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Hypertension is one of the biggest health issues facing our country. In 2007, 5.7 million Canadians were diagnosed with hypertension and more than 5 million of them were using pharmacotherapy to treat their hypertension. 1 For the last decade, hypertension has been the leading diagnosis for adult visits to physicians, and the proportion of total visits to physicians for hypertension is increasing.2 The World Health Organization has indicated that increased blood pressure is the leading risk factor for death, predicting an epidemic of hypertension, and is advocating prevention and treatment programs as a priority.3,4 In 2000, there were more than 7 million deaths worldwide attributed to suboptimal blood pressure, and increased blood pressure is estimated to consume 10% of health care costs in developed countries such as Canada.5,6
For the Canadian Hypertension Education Program (CHEP), 2010 marks the 11th consecutive year that the recommendations for the management of hypertension have been updated. The program was developed to assist primary care providers in better managing and preventing hypertension among their patients. As evidenced by recent population-based surveys, Canada is one of the world’s leading countries in the prevention and control of hypertension.7 Both a decrease in cardiovascular disease rates and an increase in treatment of hypertension occurred at the same time CHEP was initiated in 1999.8,9 The success of the program is underlined by the fact that most developed countries have hypertension control rates well below those achieved in Canada.10
Nevertheless, there is still much progress that can be made in Canada to further reduce premature cardiovascular death and disability by improving hypertension management. Recent (unpublished) surveys have found that many health care professionals are still not aware of CHEP or its recommendations. Therefore, special efforts are being made to increase the accessibility of hypertension resources. Health care professionals can enrol at www.htnupdate.ca to get automated e-mail notices when new or updated hypertension resources are available for them or for their patients. They can also download current resources at www.hypertension.ca/tools. A case-based interactive lecture series on clinically important hypertension topics will also be launched on the Internet so that health care professionals can learn and interact with top national hypertension experts. The lecture series will feature important clinical topics, include case presentations, and provide opportunities to ask questions and make comments. The lectures can be watched wherever the Internet is available. Physicians who sign up at www.htnupdate.ca will be notified when these lectures begin. The Canadian Hypertension Education Program is also developing a program to train community leaders in hypertension. Table 1* outlines current hypertension resources that are available for health care professionals and their patients with hypertension.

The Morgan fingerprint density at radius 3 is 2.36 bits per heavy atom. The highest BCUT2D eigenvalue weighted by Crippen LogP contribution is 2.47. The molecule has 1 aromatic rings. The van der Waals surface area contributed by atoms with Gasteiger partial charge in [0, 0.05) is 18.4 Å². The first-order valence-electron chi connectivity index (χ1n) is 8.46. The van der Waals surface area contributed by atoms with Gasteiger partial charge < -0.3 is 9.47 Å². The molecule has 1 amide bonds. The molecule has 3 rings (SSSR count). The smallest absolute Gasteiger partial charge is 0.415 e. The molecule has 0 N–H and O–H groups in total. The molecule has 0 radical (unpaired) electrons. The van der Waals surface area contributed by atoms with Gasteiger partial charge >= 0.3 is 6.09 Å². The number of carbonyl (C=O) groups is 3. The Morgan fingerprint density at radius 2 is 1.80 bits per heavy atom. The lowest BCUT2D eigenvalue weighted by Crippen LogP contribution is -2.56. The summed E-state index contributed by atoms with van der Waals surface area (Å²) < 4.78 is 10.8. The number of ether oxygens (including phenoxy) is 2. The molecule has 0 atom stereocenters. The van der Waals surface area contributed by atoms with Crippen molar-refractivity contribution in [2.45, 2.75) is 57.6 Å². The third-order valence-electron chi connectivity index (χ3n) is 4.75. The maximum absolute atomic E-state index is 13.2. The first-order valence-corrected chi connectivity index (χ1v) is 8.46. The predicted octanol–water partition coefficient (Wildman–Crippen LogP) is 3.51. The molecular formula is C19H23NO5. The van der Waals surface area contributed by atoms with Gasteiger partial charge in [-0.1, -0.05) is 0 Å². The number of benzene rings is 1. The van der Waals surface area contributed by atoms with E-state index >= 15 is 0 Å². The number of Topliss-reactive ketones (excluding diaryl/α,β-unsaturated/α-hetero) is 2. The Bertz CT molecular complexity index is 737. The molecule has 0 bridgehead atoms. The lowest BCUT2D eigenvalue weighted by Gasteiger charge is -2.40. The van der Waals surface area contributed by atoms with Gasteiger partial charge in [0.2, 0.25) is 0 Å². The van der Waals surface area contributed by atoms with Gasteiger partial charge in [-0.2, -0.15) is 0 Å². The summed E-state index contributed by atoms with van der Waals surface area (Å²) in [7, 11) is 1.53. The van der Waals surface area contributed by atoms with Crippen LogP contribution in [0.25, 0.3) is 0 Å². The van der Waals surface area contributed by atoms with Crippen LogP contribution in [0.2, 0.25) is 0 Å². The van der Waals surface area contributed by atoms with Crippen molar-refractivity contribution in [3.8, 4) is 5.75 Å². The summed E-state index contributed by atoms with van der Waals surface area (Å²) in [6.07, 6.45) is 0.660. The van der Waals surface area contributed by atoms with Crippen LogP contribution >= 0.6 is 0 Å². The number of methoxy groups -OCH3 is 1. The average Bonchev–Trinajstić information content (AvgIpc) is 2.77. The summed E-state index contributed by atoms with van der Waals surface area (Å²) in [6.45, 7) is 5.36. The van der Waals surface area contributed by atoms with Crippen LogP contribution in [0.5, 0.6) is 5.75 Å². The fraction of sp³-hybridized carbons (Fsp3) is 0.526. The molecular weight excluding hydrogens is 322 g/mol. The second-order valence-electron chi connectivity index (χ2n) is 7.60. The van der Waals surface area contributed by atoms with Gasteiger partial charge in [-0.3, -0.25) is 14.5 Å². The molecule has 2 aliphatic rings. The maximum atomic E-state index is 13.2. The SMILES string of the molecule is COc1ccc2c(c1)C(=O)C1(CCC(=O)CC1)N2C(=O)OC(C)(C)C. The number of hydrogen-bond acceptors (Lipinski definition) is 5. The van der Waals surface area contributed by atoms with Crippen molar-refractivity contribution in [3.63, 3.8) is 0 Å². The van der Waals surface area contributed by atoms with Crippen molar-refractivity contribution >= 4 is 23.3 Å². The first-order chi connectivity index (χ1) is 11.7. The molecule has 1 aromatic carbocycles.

The CHEP team plans to develop a hypertension association for Canadians with high blood pressure. Meanwhile, patients should be encouraged to sign up for a 2010 membership at www.myBPsite.ca. Members will receive notices of updated and new educational resources, a regular newsletter, discount coupons to encourage a healthy lifestyle, access to lectures, and possibly, in the future, personalized advice from health care professionals. Members will also have the opportunity to provide opinions on whether new or revised hypertension and blood pressure resources are needed.
The following are the areas of clinical hypertension management in Canada that are emphasized by CHEP in 2010.
More than 60% of people with diabetes die of cardiovascular disease, and up to 75% of specific diabetic complications are attributable to elevated blood pressure.11 Treating hypertension in people with diabetes reduces premature death and disability by up to 50%.11 The current target of less than 130/80 mm Hg is important, as more rather than less intensive hypertension treatment reduces premature death and cardiovascular events by 25% or more.12 Combinations of lifestyle modification and 3 to 4 or more drugs might be required for blood pressure control in people with diabetes. Prescription of an angiotensin-converting enzyme (ACE) inhibitor or an angiotensin receptor blocker (ARB) is recommended in all people with diabetes who have hypertension (Table 2).* In the absence of microalbuminuria or macroalbuminuria, a diuretic or a long-acting calcium channel blocker (CCB) is also a suitable first-line drug therapy. If blood pressure is 150/90 mm Hg or higher, consider initiating therapy with a combination of 2 drugs. Diuretic therapy is generally necessary for blood pressure control when multiple drugs are used.13 Although many clinicians are uncomfortable prescribing diuretics to people with diabetes, possibly because diuretics cause a small increase in blood glucose, diuretics have been shown to be equally as effective as ACE inhibitors in preventing cardiovascular complications.14 Of note, quality of life usually improves in those people treated to lower blood pressure levels, and treatment is actually cost saving owing to the large reduction in cardiovascular events.15–17